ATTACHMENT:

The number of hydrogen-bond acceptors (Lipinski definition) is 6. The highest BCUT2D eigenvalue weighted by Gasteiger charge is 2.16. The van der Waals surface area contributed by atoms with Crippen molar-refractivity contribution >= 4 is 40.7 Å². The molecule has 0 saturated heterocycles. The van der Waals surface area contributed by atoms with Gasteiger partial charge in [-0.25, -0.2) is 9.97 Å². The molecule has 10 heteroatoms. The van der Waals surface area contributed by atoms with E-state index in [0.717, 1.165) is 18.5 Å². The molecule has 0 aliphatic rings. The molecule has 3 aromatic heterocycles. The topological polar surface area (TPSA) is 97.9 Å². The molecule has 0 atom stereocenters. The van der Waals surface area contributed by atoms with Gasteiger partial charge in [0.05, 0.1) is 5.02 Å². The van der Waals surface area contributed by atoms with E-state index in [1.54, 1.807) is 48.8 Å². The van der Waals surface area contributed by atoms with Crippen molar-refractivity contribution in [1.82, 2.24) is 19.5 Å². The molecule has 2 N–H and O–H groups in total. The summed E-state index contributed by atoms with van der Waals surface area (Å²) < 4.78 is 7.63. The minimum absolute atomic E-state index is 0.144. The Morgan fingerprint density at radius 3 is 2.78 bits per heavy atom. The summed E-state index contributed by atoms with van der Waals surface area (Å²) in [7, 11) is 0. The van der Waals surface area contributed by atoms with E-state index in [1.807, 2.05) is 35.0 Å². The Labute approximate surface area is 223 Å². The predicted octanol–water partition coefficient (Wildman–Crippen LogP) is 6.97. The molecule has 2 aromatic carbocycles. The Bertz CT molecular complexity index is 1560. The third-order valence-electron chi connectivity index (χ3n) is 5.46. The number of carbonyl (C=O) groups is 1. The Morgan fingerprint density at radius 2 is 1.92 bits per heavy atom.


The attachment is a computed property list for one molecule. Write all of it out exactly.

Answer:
The number of hydrogen-bond acceptors (Lipinski definition) is 6. The highest BCUT2D eigenvalue weighted by Gasteiger charge is 2.16. The van der Waals surface area contributed by atoms with Crippen molar-refractivity contribution >= 4 is 40.7 Å². The molecule has 0 saturated heterocycles. The van der Waals surface area contributed by atoms with Gasteiger partial charge in [-0.25, -0.2) is 9.97 Å². The molecule has 10 heteroatoms. The van der Waals surface area contributed by atoms with E-state index in [0.717, 1.165) is 18.5 Å². The molecule has 0 aliphatic rings. The molecule has 3 aromatic heterocycles. The topological polar surface area (TPSA) is 97.9 Å². The molecule has 0 atom stereocenters. The van der Waals surface area contributed by atoms with Gasteiger partial charge in [0.05, 0.1) is 5.02 Å². The van der Waals surface area contributed by atoms with E-state index in [1.54, 1.807) is 48.8 Å². The van der Waals surface area contributed by atoms with Crippen molar-refractivity contribution in [1.82, 2.24) is 19.5 Å². The molecule has 2 N–H and O–H groups in total. The summed E-state index contributed by atoms with van der Waals surface area (Å²) < 4.78 is 7.63. The minimum absolute atomic E-state index is 0.144. The Morgan fingerprint density at radius 3 is 2.78 bits per heavy atom. The summed E-state index contributed by atoms with van der Waals surface area (Å²) in [7, 11) is 0. The van der Waals surface area contributed by atoms with E-state index in [1.807, 2.05) is 35.0 Å². The Labute approximate surface area is 223 Å². The predicted octanol–water partition coefficient (Wildman–Crippen LogP) is 6.97. The molecule has 2 aromatic carbocycles. The Bertz CT molecular complexity index is 1560. The third-order valence-electron chi connectivity index (χ3n) is 5.46. The number of carbonyl (C=O) groups is 1. The Morgan fingerprint density at radius 2 is 1.92 bits per heavy atom.